There is a growing availability of online courses. Talk with others here about your experiences and trade insights with Educational Leaders who develop and deliver these courses.
Online classes will have a place over the next years, so it makes sense for students and educators to dialog and figure out how to make them a high-quality option.
Online courses offer the flexibility needed for many adults to be successful in improving their skill base. The flexibility allows those who work full time to continue on their educational track. However, we are seeing increased development of courses for all ages and grades. An earlier post in Thinkfinity, (see http://www.thinkfinity.org/message/53330#53330), refers to the high school requirement for online coursework that several states have incorporated into their curriculum maps.
A variety of virtual schools have cropped up over the past couple of years. Students may not be doing this work at home however, and that is a concern for school campuses. A school may be forced into offering class location, equipment and tech support to an ‘e-school’ student. This can cause problems. Younger students may or may not be successful in a virtual environment. I’m aware of students who may be in the same class with one or two students doing the work and others ‘sharing’. Who is there to provide supervision and offer ‘just in time’ assistance to the learner?
I’ve also run into people that need the option of face-to-face interaction. Due to funding and other concerns, educator professional development is moving towards webinars and other online venues. Some are not participating and that is causing a lack of awareness and knowledge of many of the new classroom strategies that are being introduced.
I believe the flipped classroom model would be the best for young students. Have lessons available online and provide class time for project based learning with teacher interaction. That seems like a win-win situation.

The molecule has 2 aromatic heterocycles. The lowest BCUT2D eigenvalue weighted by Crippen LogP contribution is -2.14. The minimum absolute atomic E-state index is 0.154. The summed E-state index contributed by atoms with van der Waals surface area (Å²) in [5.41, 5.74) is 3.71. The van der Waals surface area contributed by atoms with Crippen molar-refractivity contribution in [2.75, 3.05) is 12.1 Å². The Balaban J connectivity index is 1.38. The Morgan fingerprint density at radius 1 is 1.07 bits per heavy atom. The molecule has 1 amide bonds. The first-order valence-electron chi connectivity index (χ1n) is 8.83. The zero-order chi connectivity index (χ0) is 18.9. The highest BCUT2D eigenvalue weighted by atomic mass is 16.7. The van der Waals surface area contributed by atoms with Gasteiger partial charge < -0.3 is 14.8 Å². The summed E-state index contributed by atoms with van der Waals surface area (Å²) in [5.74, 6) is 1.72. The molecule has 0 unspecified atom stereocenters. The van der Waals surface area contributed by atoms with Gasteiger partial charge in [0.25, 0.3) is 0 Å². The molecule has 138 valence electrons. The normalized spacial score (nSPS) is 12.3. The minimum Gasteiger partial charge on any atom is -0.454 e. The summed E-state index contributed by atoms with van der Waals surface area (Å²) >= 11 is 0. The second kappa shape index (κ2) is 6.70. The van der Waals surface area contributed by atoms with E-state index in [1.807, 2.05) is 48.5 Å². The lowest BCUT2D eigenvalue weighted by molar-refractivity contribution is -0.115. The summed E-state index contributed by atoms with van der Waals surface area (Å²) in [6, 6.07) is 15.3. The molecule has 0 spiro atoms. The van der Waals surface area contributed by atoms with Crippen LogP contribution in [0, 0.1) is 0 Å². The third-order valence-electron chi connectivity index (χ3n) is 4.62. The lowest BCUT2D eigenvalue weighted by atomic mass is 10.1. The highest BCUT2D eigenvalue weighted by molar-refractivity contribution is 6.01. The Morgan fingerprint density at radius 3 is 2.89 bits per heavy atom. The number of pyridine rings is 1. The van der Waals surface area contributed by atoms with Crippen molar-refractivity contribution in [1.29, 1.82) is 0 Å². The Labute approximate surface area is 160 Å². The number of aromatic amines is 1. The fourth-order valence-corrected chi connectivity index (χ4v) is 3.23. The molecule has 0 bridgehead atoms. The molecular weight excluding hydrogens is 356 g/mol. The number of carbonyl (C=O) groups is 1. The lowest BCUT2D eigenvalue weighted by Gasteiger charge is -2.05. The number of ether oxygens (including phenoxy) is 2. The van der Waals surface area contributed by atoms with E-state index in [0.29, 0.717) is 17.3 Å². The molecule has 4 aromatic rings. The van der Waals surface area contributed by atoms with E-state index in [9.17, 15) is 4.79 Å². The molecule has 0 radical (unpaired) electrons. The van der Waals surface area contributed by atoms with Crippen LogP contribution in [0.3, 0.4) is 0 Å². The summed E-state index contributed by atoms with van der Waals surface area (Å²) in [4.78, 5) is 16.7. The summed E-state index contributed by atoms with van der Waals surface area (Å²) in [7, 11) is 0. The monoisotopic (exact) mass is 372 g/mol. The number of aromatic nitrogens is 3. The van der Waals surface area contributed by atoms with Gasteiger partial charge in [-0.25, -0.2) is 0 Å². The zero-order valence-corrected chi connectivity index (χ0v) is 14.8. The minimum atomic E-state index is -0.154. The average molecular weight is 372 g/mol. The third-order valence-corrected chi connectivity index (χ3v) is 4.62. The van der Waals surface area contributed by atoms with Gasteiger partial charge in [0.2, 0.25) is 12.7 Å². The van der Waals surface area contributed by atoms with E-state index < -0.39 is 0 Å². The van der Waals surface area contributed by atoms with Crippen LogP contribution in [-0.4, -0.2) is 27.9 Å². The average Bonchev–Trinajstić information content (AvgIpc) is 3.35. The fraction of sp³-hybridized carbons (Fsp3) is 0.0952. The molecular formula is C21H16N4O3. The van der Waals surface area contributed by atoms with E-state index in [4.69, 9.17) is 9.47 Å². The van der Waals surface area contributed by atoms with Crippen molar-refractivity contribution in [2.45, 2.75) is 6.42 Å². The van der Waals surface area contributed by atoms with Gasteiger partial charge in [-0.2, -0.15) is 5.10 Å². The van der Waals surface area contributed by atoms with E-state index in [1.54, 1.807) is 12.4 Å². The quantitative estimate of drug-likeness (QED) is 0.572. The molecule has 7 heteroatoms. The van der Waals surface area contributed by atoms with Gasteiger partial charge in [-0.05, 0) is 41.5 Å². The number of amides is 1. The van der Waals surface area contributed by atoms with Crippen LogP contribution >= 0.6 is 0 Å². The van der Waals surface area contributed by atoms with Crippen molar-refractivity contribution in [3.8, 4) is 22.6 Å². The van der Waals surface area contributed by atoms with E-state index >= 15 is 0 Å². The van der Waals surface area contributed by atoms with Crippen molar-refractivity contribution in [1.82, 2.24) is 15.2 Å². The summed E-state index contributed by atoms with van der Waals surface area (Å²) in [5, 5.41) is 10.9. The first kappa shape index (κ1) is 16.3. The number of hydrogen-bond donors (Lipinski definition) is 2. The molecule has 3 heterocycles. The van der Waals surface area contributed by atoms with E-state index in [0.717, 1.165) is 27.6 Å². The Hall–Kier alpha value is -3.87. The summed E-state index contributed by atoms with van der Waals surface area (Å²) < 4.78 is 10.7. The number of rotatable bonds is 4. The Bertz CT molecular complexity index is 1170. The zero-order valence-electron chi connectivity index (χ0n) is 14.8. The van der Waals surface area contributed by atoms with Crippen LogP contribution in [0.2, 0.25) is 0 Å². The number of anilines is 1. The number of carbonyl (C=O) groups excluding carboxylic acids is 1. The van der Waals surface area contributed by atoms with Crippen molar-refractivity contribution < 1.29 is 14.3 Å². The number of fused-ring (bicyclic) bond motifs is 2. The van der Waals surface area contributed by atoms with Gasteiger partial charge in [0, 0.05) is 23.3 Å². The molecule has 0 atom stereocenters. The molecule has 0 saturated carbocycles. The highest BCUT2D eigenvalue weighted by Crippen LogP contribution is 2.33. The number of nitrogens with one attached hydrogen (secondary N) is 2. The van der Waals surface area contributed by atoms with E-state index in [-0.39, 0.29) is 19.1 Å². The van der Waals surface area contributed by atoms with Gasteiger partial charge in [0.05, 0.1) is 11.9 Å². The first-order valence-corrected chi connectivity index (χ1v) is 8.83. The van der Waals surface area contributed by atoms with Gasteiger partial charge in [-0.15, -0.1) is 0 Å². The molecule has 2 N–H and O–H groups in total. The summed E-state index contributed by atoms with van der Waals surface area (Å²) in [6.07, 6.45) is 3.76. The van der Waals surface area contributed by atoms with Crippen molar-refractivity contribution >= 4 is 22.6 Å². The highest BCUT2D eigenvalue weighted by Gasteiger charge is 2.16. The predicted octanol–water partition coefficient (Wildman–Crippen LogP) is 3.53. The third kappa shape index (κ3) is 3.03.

Just as there are effective and ineffective face-to-face teachers and classes, the same is true for online classes. I have taken a variety of online classes and facilitated some too. I found a big difference for both the teacher and the student. Making a class online rather than face-to-face involves much more than just taking what has been done in the face-to-face environment and attempting to duplicate it exactly in a digital format.
Online classes can't be just read this and then answer these questions .... or watch this video and then answer these questions. The questions need to be designed in a way to engage the learner and the answers need to be more representative of the learner's thinking rather than just a here is the same information that was just shared.
I have found online courses to be beneficial in that the info is available and the class can be accessed/completed by learners when it works best for the individual.
I like online courses for some things ...
I also feel that there are other things that can be addressed better in a face-to-face format ...
A nice mix of both using a blended approach may help to better meet the needs of learners and facilitators ...
I have taught online college level courses for the past 6 years. When I think about how I really feel about online learning, two things come to mind. The first is they are a blessing because they open up opportunity to people all over the world to pursue their degree when it is convenient for them. I have students that live all over and I would say most of my students have kids and work full time jobs while earning their degree. Without the online courses, many of my students wouldn’t have earned their degree or earned it within a couple of years. The second theme that comes to mind is that online courses take a lot of your time and can be more demanding…they aren’t easy! For example, in a face to face setting, an instructor can explain an assignment and answer student question in about 10 minutes. On the other hand, in an online setting, it can take the instructor hours of back and forth communication to explain the assignment and address questions and concerns. It can take students days of reading through all the course materials and asking the instructor questions to be confident in starting and completing the assignment. Discussion boards require deep thought and time to compose. I think online courses are a necessity for our busy students and I know that students who pass an online course, at least the ones I have taught and taken, have worked hard and truly earned their credit.